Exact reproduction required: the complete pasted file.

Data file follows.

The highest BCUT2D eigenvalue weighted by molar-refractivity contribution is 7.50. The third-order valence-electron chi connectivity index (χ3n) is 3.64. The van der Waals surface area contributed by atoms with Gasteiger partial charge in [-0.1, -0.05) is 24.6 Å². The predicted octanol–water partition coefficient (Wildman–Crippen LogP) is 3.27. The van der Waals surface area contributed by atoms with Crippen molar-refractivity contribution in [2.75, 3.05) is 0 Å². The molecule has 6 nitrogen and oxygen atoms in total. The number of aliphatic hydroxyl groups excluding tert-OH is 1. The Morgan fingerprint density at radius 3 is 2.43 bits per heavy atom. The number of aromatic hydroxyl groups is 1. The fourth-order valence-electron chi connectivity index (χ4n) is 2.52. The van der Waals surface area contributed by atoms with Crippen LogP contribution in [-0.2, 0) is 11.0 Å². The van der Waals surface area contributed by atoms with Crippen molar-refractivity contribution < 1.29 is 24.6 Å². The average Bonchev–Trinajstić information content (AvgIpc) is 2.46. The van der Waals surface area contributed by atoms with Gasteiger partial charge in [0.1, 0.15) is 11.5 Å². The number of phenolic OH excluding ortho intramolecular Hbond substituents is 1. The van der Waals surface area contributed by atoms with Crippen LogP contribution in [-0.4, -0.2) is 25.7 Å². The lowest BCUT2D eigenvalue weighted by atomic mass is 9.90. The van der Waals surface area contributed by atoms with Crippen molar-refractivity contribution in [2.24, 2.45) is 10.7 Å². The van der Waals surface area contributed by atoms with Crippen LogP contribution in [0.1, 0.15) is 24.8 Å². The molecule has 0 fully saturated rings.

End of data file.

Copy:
The highest BCUT2D eigenvalue weighted by molar-refractivity contribution is 7.50. The third-order valence-electron chi connectivity index (χ3n) is 3.64. The van der Waals surface area contributed by atoms with Gasteiger partial charge in [-0.1, -0.05) is 24.6 Å². The predicted octanol–water partition coefficient (Wildman–Crippen LogP) is 3.27. The van der Waals surface area contributed by atoms with Crippen molar-refractivity contribution in [2.75, 3.05) is 0 Å². The molecule has 6 nitrogen and oxygen atoms in total. The number of aliphatic hydroxyl groups excluding tert-OH is 1. The Morgan fingerprint density at radius 3 is 2.43 bits per heavy atom. The number of aromatic hydroxyl groups is 1. The fourth-order valence-electron chi connectivity index (χ4n) is 2.52. The van der Waals surface area contributed by atoms with Crippen LogP contribution in [-0.2, 0) is 11.0 Å². The van der Waals surface area contributed by atoms with Crippen molar-refractivity contribution < 1.29 is 24.6 Å². The average Bonchev–Trinajstić information content (AvgIpc) is 2.46. The van der Waals surface area contributed by atoms with Gasteiger partial charge in [0.1, 0.15) is 11.5 Å². The number of phenolic OH excluding ortho intramolecular Hbond substituents is 1. The van der Waals surface area contributed by atoms with Crippen LogP contribution in [-0.4, -0.2) is 25.7 Å². The lowest BCUT2D eigenvalue weighted by atomic mass is 9.90. The van der Waals surface area contributed by atoms with Crippen molar-refractivity contribution in [2.24, 2.45) is 10.7 Å². The van der Waals surface area contributed by atoms with Crippen LogP contribution in [0.1, 0.15) is 24.8 Å². The molecule has 0 fully saturated rings.